Paving Noynoy’s Straight Path with Bent Statistics

Faced with growing outrage over President Aquino’s ham-fisted attempts to establish authoritarian rule and desperately needing some good news on the economic front, the Administration PR machinery was quick to herald the latest unemployment statistics as evidence that Peenoy’s agenda, whatever it is, is putting the country back on the daang matuwid. The unemployment rate in October, according to Economic Planning Secretary Cayetano Paderanga, hit a four-year low of 6.4%, with 2.1 million new jobs created in the 12 months since October 2010. The rate of under-employment also declined, from 19.6% to 19.1%.

For comparison, the US — with a labor force 1 ½ times the size of the Philippines’ entire population — had an unemployment rate of 8.6% and job additions of approximately 1.57 million for the same reference period. Unlike the Philippines, however, the US economy, while not exactly healthy by anyone’s definition, has not had four straight quarters of declining GDP growth, nor GNI that has slipped into negative territory. So naturally this raises a bit of skepticism about the glowing figures somehow conjured by the Aquino Administration:

2.1 million jobs were created, but 1.9 million people were added to the labor force: In effect, this means a net of only 200,000 jobs were created, meaning the government inflated the positive figure by a factor of 10.

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Although the raw number of 2.1 million new jobs may be correct (which is a big assumption), new jobs must continuously be added to the labor market, or otherwise the unemployment rate would constantly increase as new workers are continuously added to the labor force. “Jobs added” is only meaningful in terms of a surplus against the amount of available labor.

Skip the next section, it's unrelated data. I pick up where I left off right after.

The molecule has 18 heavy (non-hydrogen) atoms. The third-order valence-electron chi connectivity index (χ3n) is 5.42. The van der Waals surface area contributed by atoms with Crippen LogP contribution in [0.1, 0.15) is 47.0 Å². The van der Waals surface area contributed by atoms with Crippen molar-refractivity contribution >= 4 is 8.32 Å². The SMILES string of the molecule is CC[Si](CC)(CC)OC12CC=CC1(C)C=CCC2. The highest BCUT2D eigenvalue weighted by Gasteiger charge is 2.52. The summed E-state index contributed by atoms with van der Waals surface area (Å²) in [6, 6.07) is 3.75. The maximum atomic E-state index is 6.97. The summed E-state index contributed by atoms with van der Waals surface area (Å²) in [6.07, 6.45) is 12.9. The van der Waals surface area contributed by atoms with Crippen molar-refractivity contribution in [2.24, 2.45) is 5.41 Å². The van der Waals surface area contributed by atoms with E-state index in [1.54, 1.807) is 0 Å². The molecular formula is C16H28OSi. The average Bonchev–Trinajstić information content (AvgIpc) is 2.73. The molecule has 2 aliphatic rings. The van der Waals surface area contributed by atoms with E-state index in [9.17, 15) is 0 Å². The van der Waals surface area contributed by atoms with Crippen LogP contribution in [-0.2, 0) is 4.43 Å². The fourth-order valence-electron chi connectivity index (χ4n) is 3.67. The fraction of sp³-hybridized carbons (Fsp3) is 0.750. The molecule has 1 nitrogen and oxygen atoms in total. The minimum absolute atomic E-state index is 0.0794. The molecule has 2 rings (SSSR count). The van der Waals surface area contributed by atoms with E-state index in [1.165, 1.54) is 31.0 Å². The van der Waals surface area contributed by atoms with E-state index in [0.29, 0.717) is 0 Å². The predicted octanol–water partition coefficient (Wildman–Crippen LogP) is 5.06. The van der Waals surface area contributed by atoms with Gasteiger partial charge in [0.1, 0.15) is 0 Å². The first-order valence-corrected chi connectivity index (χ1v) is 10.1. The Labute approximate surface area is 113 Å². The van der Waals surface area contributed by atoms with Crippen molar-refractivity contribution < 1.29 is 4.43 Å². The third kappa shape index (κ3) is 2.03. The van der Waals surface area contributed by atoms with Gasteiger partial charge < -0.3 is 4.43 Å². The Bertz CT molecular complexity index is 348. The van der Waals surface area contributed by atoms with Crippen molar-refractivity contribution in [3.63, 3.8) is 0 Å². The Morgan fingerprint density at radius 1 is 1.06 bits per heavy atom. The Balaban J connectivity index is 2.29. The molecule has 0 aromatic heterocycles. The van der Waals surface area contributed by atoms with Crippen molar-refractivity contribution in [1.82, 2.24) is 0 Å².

500,000 of those added jobs “were in the nature of unpaid work in family-owned businesses”: This is a convenient way to boost statistics that is commonly used labor ministries everywhere, but it is a definition that is fraught with ambiguity, which is why comparative statistics that rely on more well-defined sources like surveys of establishments and (in places unlike the Philippines) unemployment insurance claims leave the “unpaid work” factor out of the equation. Averaging the two sets of figures generally provides a more “realistic” picture of employment.

In terms of jobs added, then, if the “unpaid work” jobs are eliminated, that reduces the 2.1 million jobs created to 1.6 million — which results in a net loss of 300,000 jobs. Averaging the conflicting figures provides an adjusted jobs-created figure of 1.85 million — which still results in a net loss of 50,000 jobs.

But here’s the kicker: if the “family business” accounts for the labor cost of the unpaid family member contributing to the business — as it should, since the care and feeding of the employee deducted from the gross revenues of the business are a legitimate business expense — that worker then becomes a paid worker. They may be receiving payment in kind under these circumstances, but it is still pay. The business has the option of not accounting for it, but if that is the case, then the person is simply a dependent, and not a worker. Therefore, it is very likely that none of the “unpaid work in family business” jobs should be counted.